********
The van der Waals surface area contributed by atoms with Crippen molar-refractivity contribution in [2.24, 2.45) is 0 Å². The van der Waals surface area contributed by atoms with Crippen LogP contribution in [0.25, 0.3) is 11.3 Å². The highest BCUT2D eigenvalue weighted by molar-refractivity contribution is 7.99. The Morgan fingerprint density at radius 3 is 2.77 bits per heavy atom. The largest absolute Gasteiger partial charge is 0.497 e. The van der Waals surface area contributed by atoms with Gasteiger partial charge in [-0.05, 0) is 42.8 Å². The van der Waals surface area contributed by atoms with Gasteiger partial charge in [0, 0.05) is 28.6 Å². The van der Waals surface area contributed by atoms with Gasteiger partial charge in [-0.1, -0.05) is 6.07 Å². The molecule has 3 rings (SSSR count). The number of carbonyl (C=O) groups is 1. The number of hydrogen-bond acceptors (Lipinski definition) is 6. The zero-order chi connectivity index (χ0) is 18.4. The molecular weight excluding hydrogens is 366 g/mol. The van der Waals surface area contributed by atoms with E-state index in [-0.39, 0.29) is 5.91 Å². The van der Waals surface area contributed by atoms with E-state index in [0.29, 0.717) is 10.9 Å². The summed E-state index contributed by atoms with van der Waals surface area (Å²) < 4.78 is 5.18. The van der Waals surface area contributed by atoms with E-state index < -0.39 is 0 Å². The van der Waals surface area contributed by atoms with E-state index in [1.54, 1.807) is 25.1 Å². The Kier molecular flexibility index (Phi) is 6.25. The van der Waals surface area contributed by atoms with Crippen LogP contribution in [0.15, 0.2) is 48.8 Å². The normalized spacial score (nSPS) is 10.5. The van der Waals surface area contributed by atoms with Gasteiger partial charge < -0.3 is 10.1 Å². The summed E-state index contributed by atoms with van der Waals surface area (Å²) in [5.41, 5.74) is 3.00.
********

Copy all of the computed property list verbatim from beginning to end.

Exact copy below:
The van der Waals surface area contributed by atoms with Crippen molar-refractivity contribution in [2.24, 2.45) is 0 Å². The van der Waals surface area contributed by atoms with Crippen LogP contribution in [0.25, 0.3) is 11.3 Å². The highest BCUT2D eigenvalue weighted by molar-refractivity contribution is 7.99. The Morgan fingerprint density at radius 3 is 2.77 bits per heavy atom. The largest absolute Gasteiger partial charge is 0.497 e. The van der Waals surface area contributed by atoms with Gasteiger partial charge in [-0.05, 0) is 42.8 Å². The van der Waals surface area contributed by atoms with Gasteiger partial charge in [0, 0.05) is 28.6 Å². The van der Waals surface area contributed by atoms with Gasteiger partial charge in [-0.1, -0.05) is 6.07 Å². The molecule has 3 rings (SSSR count). The number of carbonyl (C=O) groups is 1. The number of hydrogen-bond acceptors (Lipinski definition) is 6. The zero-order chi connectivity index (χ0) is 18.4. The molecular weight excluding hydrogens is 366 g/mol. The van der Waals surface area contributed by atoms with E-state index in [-0.39, 0.29) is 5.91 Å². The van der Waals surface area contributed by atoms with E-state index in [0.29, 0.717) is 10.9 Å². The summed E-state index contributed by atoms with van der Waals surface area (Å²) < 4.78 is 5.18. The van der Waals surface area contributed by atoms with E-state index < -0.39 is 0 Å². The van der Waals surface area contributed by atoms with E-state index in [1.54, 1.807) is 25.1 Å². The Kier molecular flexibility index (Phi) is 6.25. The van der Waals surface area contributed by atoms with Crippen LogP contribution in [0.15, 0.2) is 48.8 Å². The normalized spacial score (nSPS) is 10.5. The van der Waals surface area contributed by atoms with Gasteiger partial charge < -0.3 is 10.1 Å². The summed E-state index contributed by atoms with van der Waals surface area (Å²) in [5.41, 5.74) is 3.00.